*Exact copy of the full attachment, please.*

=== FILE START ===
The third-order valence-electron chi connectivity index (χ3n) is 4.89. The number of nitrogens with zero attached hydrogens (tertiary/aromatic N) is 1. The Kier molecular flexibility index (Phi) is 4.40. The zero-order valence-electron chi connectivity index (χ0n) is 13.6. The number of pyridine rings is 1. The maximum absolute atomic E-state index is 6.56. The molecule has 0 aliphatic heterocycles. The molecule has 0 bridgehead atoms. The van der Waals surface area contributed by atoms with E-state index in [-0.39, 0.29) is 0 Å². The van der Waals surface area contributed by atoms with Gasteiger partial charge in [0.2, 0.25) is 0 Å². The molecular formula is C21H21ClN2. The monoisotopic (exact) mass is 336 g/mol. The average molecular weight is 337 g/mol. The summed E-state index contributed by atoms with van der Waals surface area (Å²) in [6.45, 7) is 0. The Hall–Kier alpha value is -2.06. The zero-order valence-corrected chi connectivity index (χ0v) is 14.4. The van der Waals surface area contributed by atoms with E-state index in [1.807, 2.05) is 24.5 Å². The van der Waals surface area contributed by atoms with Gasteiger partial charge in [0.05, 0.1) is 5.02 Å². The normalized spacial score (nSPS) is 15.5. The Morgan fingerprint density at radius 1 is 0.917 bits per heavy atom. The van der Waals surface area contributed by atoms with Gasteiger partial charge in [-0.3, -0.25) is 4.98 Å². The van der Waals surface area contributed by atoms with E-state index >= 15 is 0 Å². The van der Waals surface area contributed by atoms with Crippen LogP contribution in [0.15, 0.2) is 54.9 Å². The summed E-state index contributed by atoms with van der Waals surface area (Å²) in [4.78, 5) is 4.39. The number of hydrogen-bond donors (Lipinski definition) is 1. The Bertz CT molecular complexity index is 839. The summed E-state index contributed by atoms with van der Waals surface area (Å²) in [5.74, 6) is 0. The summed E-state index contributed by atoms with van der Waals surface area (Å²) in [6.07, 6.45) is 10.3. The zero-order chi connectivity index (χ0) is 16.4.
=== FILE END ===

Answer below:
The third-order valence-electron chi connectivity index (χ3n) is 4.89. The number of nitrogens with zero attached hydrogens (tertiary/aromatic N) is 1. The Kier molecular flexibility index (Phi) is 4.40. The zero-order valence-electron chi connectivity index (χ0n) is 13.6. The number of pyridine rings is 1. The maximum absolute atomic E-state index is 6.56. The molecule has 0 aliphatic heterocycles. The molecule has 0 bridgehead atoms. The van der Waals surface area contributed by atoms with E-state index in [-0.39, 0.29) is 0 Å². The van der Waals surface area contributed by atoms with Gasteiger partial charge in [0.2, 0.25) is 0 Å². The molecular formula is C21H21ClN2. The monoisotopic (exact) mass is 336 g/mol. The average molecular weight is 337 g/mol. The summed E-state index contributed by atoms with van der Waals surface area (Å²) in [6.45, 7) is 0. The Hall–Kier alpha value is -2.06. The zero-order valence-corrected chi connectivity index (χ0v) is 14.4. The van der Waals surface area contributed by atoms with E-state index in [1.807, 2.05) is 24.5 Å². The van der Waals surface area contributed by atoms with Gasteiger partial charge in [0.05, 0.1) is 5.02 Å². The normalized spacial score (nSPS) is 15.5. The Morgan fingerprint density at radius 1 is 0.917 bits per heavy atom. The van der Waals surface area contributed by atoms with Gasteiger partial charge in [-0.3, -0.25) is 4.98 Å². The van der Waals surface area contributed by atoms with E-state index >= 15 is 0 Å². The van der Waals surface area contributed by atoms with Crippen LogP contribution in [0.15, 0.2) is 54.9 Å². The summed E-state index contributed by atoms with van der Waals surface area (Å²) in [4.78, 5) is 4.39. The number of hydrogen-bond donors (Lipinski definition) is 1. The Bertz CT molecular complexity index is 839. The summed E-state index contributed by atoms with van der Waals surface area (Å²) in [5.74, 6) is 0. The summed E-state index contributed by atoms with van der Waals surface area (Å²) in [6.07, 6.45) is 10.3. The zero-order chi connectivity index (χ0) is 16.4.